Bitcoin blows past $50,000 as dog-themed cryptocurrencies surge
After taking a drubbing last month, cryptocurrencies are enjoying a rebound in October — and dog-themed coins are in particular demand.
Bitcoin on Wednesday surged more than 9 percent and topped $55,000 per coin briefly for the first time in nearly five months. The crypto was last seen exchanging hands at just below $55,000 Wednesday afternoon. It’s now up more than 34 percent over the past week.
Bitcoin’s Wednesday spike was fueled by increasing interest in crypto from banks, according to Anthony Denier, the CEO of stock and crypto trading platform Webull. So far this week, US Bancorp has launched a crypto trading platform and Bank of America has initiated research coverage of crypto.
“More banks are jumping onto the crypto bandwagon due to investor demand, which is fueling Bitcoin’s climb,” said Denier.
The CEO also pointed to comments by Securities and Exchange Commission chair Gary Gensler, who told Congress Tuesday that he doesn’t plan on banning cryptocurrencies — a possibility that had been a “major overhang” for bitcoin, according to Denier.
Meanwhile, the little-known Shiba Inu coin — named for the cute, furry dog that’s the mascot for Dogecoin — skyrocketed as much as 65 percent at one point Wednesday.
It’s now up more than 230 percent this week, likely buoyed by crypto enthusiast and Tesla CEO Elon Musk’s recent tweet about his Shiba Inu puppy named Floki.
Each Shiba Inu coin is still worth only fractions of a penny, but the market cap of the crypto has now reached about $9.5 billion, putting it in the top 20 cryptocurrencies by market cap, according to Coinbase data.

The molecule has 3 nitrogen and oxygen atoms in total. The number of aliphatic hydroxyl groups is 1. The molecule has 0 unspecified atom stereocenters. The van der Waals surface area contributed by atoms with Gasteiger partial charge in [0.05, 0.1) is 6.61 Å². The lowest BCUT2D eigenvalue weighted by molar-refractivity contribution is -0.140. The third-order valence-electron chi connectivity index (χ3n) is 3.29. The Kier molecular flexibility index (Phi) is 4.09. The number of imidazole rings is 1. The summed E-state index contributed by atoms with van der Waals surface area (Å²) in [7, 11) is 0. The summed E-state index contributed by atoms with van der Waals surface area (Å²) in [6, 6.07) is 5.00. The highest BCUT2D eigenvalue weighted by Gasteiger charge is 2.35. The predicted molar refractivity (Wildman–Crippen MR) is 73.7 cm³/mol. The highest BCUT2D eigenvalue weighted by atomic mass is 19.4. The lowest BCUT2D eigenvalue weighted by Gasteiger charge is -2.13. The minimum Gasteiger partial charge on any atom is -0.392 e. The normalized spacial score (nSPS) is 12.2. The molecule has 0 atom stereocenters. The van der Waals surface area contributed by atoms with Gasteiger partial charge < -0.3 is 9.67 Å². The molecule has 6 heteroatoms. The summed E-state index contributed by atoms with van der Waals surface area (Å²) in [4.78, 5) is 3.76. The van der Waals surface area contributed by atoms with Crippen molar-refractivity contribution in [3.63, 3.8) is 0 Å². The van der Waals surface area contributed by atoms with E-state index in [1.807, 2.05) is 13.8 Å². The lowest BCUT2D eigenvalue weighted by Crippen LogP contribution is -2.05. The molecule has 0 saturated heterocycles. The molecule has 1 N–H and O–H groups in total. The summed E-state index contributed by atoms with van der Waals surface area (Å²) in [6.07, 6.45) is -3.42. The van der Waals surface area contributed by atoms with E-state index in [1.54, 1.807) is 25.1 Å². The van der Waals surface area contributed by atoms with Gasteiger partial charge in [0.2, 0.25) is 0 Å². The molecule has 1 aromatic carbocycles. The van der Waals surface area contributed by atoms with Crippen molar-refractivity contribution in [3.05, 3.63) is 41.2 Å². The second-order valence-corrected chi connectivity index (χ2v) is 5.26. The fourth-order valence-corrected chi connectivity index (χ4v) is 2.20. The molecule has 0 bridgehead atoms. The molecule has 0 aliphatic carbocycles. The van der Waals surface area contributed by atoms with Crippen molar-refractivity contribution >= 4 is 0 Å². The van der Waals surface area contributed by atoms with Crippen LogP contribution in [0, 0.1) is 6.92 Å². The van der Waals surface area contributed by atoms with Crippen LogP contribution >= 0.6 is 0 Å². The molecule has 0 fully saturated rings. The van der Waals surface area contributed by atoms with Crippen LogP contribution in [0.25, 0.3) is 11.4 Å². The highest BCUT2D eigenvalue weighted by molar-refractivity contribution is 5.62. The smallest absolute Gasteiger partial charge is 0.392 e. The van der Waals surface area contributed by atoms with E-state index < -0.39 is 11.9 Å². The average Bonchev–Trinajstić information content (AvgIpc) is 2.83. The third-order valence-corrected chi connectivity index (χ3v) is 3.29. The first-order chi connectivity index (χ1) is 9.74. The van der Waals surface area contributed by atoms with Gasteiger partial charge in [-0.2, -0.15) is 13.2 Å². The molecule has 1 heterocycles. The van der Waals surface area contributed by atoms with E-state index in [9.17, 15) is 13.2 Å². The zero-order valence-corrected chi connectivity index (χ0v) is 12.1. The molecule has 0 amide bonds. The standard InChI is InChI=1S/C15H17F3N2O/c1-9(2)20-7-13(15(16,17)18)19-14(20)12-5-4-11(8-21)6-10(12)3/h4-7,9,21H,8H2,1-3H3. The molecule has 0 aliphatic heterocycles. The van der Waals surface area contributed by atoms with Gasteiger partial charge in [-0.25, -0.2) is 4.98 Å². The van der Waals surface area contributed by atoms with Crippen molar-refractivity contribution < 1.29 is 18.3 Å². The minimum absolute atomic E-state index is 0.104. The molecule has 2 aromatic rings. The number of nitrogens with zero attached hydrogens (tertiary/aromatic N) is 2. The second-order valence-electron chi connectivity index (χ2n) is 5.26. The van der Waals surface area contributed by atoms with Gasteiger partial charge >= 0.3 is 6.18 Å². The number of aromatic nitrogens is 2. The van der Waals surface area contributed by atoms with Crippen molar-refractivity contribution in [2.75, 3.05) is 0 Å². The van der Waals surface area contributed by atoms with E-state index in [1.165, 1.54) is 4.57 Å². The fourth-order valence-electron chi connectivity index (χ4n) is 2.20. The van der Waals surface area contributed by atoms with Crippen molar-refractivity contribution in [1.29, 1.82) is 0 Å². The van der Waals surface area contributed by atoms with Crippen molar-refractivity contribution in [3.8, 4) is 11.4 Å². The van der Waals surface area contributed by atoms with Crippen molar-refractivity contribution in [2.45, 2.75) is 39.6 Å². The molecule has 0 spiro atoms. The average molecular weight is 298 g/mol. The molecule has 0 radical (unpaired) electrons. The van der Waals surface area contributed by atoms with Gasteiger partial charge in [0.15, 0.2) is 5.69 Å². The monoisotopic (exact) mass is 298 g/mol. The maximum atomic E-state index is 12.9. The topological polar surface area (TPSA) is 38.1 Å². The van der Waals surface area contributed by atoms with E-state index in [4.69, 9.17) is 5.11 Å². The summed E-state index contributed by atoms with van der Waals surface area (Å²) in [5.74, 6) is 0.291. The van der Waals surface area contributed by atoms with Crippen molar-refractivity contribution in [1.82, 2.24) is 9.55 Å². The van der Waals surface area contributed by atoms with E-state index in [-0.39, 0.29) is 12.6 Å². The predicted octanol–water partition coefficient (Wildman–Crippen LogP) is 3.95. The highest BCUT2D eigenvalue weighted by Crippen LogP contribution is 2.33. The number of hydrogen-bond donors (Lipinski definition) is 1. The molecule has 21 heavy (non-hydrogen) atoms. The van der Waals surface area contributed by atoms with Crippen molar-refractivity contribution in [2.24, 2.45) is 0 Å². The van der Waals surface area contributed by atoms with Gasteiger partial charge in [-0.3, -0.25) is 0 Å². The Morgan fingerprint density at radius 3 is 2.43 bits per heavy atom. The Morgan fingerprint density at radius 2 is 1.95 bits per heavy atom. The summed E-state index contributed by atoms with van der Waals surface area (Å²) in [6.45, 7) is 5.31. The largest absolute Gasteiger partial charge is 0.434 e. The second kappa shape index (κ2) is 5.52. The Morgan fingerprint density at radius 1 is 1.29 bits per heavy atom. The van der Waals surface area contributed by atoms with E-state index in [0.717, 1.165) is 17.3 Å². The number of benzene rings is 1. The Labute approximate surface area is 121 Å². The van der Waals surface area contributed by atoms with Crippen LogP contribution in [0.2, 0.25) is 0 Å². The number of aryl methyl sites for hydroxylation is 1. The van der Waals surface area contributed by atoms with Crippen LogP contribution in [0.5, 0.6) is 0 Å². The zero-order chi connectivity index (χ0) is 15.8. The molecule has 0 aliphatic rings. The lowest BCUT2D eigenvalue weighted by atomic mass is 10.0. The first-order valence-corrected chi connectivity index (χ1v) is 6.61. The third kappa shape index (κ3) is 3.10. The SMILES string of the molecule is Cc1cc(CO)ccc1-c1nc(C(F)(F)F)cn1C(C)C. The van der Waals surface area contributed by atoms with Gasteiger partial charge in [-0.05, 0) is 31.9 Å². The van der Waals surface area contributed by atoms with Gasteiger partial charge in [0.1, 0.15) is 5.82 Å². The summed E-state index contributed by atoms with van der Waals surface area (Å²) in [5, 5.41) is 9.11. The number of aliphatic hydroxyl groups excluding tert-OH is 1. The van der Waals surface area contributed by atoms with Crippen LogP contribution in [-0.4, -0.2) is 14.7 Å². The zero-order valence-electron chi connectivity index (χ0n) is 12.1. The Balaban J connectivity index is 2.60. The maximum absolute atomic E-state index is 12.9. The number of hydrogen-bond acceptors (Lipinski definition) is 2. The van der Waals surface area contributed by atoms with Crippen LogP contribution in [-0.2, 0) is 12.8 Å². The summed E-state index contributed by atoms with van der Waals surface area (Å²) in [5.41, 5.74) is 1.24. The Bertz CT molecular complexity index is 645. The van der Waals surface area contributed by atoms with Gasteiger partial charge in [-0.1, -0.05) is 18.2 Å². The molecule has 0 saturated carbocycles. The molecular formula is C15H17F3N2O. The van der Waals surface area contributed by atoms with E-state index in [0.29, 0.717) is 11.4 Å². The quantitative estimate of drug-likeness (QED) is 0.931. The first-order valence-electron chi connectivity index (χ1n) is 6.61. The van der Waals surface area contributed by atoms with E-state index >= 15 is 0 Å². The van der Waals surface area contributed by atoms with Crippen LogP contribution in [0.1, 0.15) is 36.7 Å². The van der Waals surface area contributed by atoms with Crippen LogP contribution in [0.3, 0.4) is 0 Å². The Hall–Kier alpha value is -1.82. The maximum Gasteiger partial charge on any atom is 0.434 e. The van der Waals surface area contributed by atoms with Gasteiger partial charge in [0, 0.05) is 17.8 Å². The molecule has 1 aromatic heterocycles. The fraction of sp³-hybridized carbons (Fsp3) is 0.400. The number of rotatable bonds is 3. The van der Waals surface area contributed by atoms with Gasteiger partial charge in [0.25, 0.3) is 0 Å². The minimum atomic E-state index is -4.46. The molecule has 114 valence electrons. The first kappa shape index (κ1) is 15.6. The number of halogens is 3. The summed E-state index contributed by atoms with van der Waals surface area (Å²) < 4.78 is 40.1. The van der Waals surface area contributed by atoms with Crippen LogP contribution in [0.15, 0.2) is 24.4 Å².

Elsewhere, Flokinomics, a dogecoin knockoff named after Musk’s dog that started trading on Sunday, spiked 2,400 percent over the past 24 hours to $0.000002254 per coin.
Garrick Hilleman, head of research at Blockchain.com and a visiting fellow at the London School of Economics, said traders should be wary of “meme coins” like Shiba Inu and Flokinomics that are boosted by online hype and celebrities.
“The risk on these meme coins is quite high,” Hilleman told The Post. “There’s a real risk that if the celebrity endorser loses interest or the meme-ability gets out-memed by another coin, you’re in trouble.”
The rally was cheered on by vocal supporters of the digital token, including the Winklevoss twins of Facebook fame.
Despite bitcoin’s recent rally, the coin remains almost 18 percent below its all-time peak in April of nearly $65,000 per coin.
Ether also surged more than 5 percent higher Wednesday, trading at more than $3,600 per coin.
Any ban would be up to Congress, SEC Chair Gensler told US lawmakers earlier this week, mirroring comments by Federal Reserve Chairman Jerome Powell, who said Friday he won’t ban cryptocurrencies.